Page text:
that  Linux  is replacing Unix in the operating system marketplace,
     SCO has lost business. It claims over $1 billion in damages.

     Just because two parties enter into a confidentiality agreement and
     exchange  so called confidential information doesn't mean that there
     really  are  trade  secrets  involved.  Sometimes  the  secrets are
     already  out. In most jurisdictions, confidential information loses
     its  trade  secret  status  when  it  becomes  a  matter  of public
     knowledge  through  no  fault of the recipient, or was known to the
     recipient  before  it was disclosed, or was independently developed
     by  the  recipient  without the use of the discloser's confidential

     Unix  operating systems have been in widespread use for many years.
     How  Unix  works  is  not  a trade secret -- it hasn t been a trade
     secret  since  long  before SCO and IBM started to work together on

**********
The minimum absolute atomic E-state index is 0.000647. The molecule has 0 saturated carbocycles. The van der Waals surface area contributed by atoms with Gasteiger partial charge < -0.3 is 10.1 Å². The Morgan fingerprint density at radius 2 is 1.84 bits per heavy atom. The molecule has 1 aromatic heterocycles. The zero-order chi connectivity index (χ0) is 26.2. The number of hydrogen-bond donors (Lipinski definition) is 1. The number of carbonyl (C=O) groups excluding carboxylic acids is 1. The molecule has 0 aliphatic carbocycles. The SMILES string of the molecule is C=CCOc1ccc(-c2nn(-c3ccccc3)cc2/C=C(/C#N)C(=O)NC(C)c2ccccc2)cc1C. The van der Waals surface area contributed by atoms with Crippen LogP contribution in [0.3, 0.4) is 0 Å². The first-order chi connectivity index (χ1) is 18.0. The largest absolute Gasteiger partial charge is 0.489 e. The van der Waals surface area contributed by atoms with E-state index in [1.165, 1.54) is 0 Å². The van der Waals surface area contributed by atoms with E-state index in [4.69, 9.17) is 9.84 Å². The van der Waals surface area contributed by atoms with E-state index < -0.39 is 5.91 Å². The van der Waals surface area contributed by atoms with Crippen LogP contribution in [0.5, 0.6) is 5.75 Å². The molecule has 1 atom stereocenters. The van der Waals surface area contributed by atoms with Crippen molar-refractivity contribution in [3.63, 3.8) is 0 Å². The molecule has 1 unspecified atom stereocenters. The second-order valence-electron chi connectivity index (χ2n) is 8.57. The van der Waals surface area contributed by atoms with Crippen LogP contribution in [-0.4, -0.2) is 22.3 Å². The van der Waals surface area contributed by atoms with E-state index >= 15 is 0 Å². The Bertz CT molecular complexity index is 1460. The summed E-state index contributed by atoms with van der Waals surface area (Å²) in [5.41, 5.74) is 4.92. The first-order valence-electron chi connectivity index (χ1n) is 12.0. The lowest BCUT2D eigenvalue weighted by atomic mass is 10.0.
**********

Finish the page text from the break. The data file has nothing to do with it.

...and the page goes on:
AIX.  In  other  words,  there  may  have  been  some trade secrets
     exchanged  between SCO and IBM, but there weren t that many secrets
     left  for  them  to  exchange  that  could relate to Unix and Linux

     Furthermore,  SCO  needs  to  prove  that  those trade secrets were
     actually  copied  into  Linux. Linus Torvalds, working alone in his
     home  in the early days on his Linux program, didn t have access to
     SCO  s trade secrets. Nor did thousands of other programmers around
     the world who have made contributions to Linux software. Their work
     is  original  work  based  on  commonly understood operating system
     principles  and  they  didn  t  need to know SCO s trade secrets to
     write that software.

     But  let's  assume the worst. Suppose the jury, in its wisdom after
     hearing  all  the evidence, concludes that there are a few of SCO s
     trade  secrets  that  ended  up  in Linux. This worst-case-scenario
     exercise  will help us set the outer limits of risk to Linux and to
     its users.

     Not  surprisingly,  given  my  work  with Linux and the open source